INDYCAR and NBC Sports’ foray into paid streaming reflects an ongoing trend in the the larger media landscape and places the value proposition of premier North American open-wheel racing front and center, giving fans the chance to put their money where their interests lie.
The idea of paying for entertainment isn’t new. Movie theaters have existed since before films had sound and, while prices have have increased, few balk at spending $20 to see the latest superhero adventure.
More relevant to NBC Sports’ INDYCAR Pass are the multitude of streaming services, all of which come in at around $10 a month. For those interested in consuming media at home and on the go, subscribing to one of these services is normal while subscribing to many is growing more common.
According to the Nielsen Total Audience Report from the first quarter of 2018, Americans spend an average of five hours and 57 minutes per day consuming video content. One hour and 11 minutes of this screen time is consumed digitally through television-connected devices, computers, smartphones and tablets — an astounding 432 hours per year.
Illustrating a clear industry trend, digital video consumption increased by 15 percent between September 2017 and March 2018. While time spent on traditional live television also increased over the same period, the growth of digital delivery coincides with the rise of cord cutting. It also suggests that consumers expect content to be available via a variety of delivery channels, indicating the market is ready for content previously confined to broadcast and cable television to be made available via different delivery methods.
No such service comes without a cost, but digital subscription options are priced competitively and, regardless, are increasingly popular. If the typical American subscribed to only one digital content delivery service at $10 per month and consumed the average volume of content, the cost over the course of a year is 28 cents per hour.
INDYCAR Pass debuted on Jan. 7 with an introductory annual price of $49.99. The subscription promises more than 200 hours of original INDYCAR content, including livestreams of practice and qualifying and same-day replays of races. Using a conservative figure of 200 hours, the cost is 25 cents per hour — less than the going rate for digital media consumption.
Some may argue that even if the cost is in line with other streaming services, the true expense lies in the move away from freely available streaming through services like YouTube, Facebook and Periscope to NBC Sports Gold’s paid model.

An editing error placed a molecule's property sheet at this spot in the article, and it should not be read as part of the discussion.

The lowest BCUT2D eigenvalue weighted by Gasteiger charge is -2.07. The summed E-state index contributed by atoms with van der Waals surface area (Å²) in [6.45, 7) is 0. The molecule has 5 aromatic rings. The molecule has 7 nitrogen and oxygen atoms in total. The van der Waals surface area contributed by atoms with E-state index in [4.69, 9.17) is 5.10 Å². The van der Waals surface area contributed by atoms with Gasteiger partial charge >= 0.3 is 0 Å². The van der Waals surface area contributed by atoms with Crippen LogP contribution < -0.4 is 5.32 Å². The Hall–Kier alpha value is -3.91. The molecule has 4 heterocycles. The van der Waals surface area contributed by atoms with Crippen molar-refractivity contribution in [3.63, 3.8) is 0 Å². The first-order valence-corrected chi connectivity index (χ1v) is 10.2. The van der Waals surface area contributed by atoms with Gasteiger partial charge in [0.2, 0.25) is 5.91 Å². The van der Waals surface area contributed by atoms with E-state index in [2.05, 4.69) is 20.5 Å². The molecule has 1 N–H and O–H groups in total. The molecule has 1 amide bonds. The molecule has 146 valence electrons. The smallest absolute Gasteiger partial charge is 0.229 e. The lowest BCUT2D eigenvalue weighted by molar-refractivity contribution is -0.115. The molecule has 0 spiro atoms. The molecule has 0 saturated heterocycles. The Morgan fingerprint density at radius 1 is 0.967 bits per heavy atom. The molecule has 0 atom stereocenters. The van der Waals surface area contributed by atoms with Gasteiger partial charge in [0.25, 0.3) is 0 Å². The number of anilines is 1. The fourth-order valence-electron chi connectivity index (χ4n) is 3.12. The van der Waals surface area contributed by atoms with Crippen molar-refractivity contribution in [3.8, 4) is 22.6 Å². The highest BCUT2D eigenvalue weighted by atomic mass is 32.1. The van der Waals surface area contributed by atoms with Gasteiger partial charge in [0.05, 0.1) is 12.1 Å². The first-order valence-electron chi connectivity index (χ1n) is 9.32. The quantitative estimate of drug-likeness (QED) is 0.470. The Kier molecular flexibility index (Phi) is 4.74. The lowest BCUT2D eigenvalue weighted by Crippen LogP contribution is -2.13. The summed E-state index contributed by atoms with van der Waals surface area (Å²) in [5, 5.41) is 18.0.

While it’s true that the major social video platforms are free to access, payment is indeed exchanged. Visitors to these destinations are paying with their attention and behavior which is then used to deliver targeted advertisements. In YouTube’s case, the value of these ads is easy to quantify because the service offers a way to turn them off for $11.99 per month.
Previously, INDYCAR made use of these ad-supported services to deliver what some might consider free streaming. While the access was free, fans were subjected to invasive tracking in order to consume content. With the move to a paid model, NBC Sports — INDYCAR’s exclusive media partner in the United States — has elected to remove ads and instead asked fans to pay a fair price.
There are those who would rather give up their personal information for freely accessible content. For them, INDYCAR Pass may seem like a slap in the face.
A quick internet search on the current state of privacy in social media might help lessen the sting. Once it’s understood how much is truly given up by using services that make money from users’ information, paying a service not to do this starts to make a lot more sense.
For those who understand that content is paid for no matter how it’s consumed and who value their privacy, the newest way to watch every NTT IndyCar Series practice and qualifying session this year heralds a first step into a new and growing landscape where value is recognized and paid for.
Fans who want to see the sport they love flourish may relish the ability to directly support it. INDYCAR Pass gives them the opportunity to do just that.
Ben was hooked after witnessing Dario Franchitti's victory at the 2009 Iowa Corn Indy 250 and began attending IndyCar events as a media member in 2015. Seven years later, he remains the mastermind behind The Apex's Race Reports, and if IndyCar is on track, he can be found live-tweeting from his beloved iPad Pro.